Saturday, January 21, 2023

What birds have mohawks (crests)?

Have you noticed a bird with a crest, tuft, or mohawk on its head? Did you wonder what it was and think that it should be easy to figure out? Not so!

A surprising number of birds from many different groups have crests.

You may know some crested birds from your backyard, like Northern Cardinals, Blue Jays, and Tufted Titmice in the East.

Likewise, Steller's Jays, Oak Titmice, and Juniper Titmice are backyard birds with crests in the West.

But then there are widespread Cedar Waxwings, Pileated Woodpeckers, and Great Crested Flycatchers.

And don't forget about Wood Ducks, Ruffed Grouse, Eared Grebes, Black-crowned Night-Herons, and Belted Kingfishers.

Here is an incomplete list of crested birds in the US. Plus, I list some birds with crests from elsewhere in the world that come to mind.


Photo of Belted Kingfisher
Belted Kingfisher. Greg Gillson.



What is a crest on a bird?


A crest is simply a group of longer feathers growing from the crown on a bird.

These are modified contour feathers. There is nothing otherwise special about them.

If the crown feathers on a bird are all rather short, then the head shape appears rounded, following the contour of the skull.

Certain birds have slightly longer crown feathers, forming a peak at the back of the head. Flycatchers are an example. These normally aren't considered a crest if the individual feathers blend smoothly. A ragged partial crest may be formed as individual feathers break from the hind-head contour.

If the longer crown feathers stick up at all times, then it is considered a crest. 

Crests composed of fewer crown feathers may be labeled as tufts.

Some birds have long feathers of the side of the head during breeding season, like the Eared Grebe.

The crests on some species of terns are off the hind neck.

I had pelicans on this list for a while. In the breeding season they have long feathers on their hind crown and back of neck like a mane on a horse.

Most (all?) birds have the ability to raise their crown feathers. Thus, even the male round-headed Ruby-crowned Kinglet can raise his green crown feathers. Then a normally hidden fiery red crown patch is revealed, as the red bases of the crown feathers are exposed. [See below]. This is not usually considered to be a crest--just raised crown feathers (but a similar bird in Europe and Africa is called a Firecrest).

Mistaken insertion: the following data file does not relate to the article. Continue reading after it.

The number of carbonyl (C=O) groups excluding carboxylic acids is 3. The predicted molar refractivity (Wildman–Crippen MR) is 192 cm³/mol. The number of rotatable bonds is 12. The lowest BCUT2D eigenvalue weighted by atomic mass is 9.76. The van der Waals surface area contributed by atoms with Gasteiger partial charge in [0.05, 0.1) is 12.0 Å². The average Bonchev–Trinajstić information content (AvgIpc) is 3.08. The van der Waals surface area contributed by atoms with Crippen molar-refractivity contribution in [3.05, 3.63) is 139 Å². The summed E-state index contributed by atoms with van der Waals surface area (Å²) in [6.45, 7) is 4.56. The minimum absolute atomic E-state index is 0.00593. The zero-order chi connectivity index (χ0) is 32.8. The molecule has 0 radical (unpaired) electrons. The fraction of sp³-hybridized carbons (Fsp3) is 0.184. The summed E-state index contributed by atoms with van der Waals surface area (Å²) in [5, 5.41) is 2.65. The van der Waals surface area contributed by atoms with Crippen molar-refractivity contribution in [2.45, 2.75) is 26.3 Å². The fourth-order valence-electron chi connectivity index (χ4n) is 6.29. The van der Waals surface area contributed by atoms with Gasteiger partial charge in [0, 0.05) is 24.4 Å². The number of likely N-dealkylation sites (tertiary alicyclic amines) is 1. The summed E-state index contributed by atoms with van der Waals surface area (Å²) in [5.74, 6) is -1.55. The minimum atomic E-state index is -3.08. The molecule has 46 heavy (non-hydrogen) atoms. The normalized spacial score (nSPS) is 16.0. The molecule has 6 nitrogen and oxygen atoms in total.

Photo of Ruby-crowned Kinglet
Raised crown feathers of Ruby-crowned Kinglet. Greg Gillson.


Following is an incomplete list of crested birds in North America. I have included a few photos as examples.


Tufted Duck

Wood Duck

Photo of Wood Duck
Wood Duck. Greg Gillson.


Hooded Merganser

Red-breasted Merganser

Photo of Red-breasted Merganser
Red-breasted Merganser. Greg Gillson.


Ruffed Grouse

Scaled Quail

Eared Grebe

Photo of Eared Grebe
Eared Grebe. Greg Gillson


Crested Caracara

Osprey

Tufted Puffin

Double-crested Cormorant

Greater Roadrunner

Photo of Greater Roadrunner
Greater Roadrunner. Greg Gillson


Elegant Tern

Belted Kingfisher

Pileated Woodpecker

Photo of Pileated Woodpecker
Pileated Woodpecker. Greg Gillson

Great Crested Flycatcher

Brown-crested Flycatcher

Ash-throated Flycatcher

Photo of Ash-throated Flycatcher
Ash-throated Flycatcher. Greg Gillson


Tufted Flycatcher

Blue Jay

Steller's Jay

Photo of Steller's Jay
Steller's Jay. Greg Gillson


Tufted Titmouse

Oak Titmouse

Black-crested Titmouse

Juniper Titmouse

Bridled Titmouse

Photo of Bridled Titmouse
Bridled Titmouse. Greg Gillson


Bohemian Waxwing

Phainopepla

Cedar Waxwing

Photo of Cedar Waxwing
Cedar Waxwing. Greg Gillson


Northern Cardinal

Pyrrhuloxia

Photo of Pyrrhuloxia
Pyrrhuloxia. Greg Gillson



Some birds with crests outside the United States:

Great Crested Grebe

Crested Tern

Peacock

Black-crested Magpie-Jay

Victoria Crowned Pigeon

Harpy Eagle

Lapwing

Antillean Crested Hummingbird

Rufous-crested Coquette

Green-crowned Plovercrest

Cockatoo

Cockatiel

Secretary Bird




Related posts:

Why so weird? Do bird's knees really bend backwards?

The many shapes of bird beaks




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January 2023: Thank you so much for visiting! I am slowing down on posting new articles to this blog and may not respond to your comments as quickly as I once did.

I am working on a YouTube channel on birds and bird watching. Check it out here:

https://www.youtube.com/@absorbed-in-nature

--Greg--

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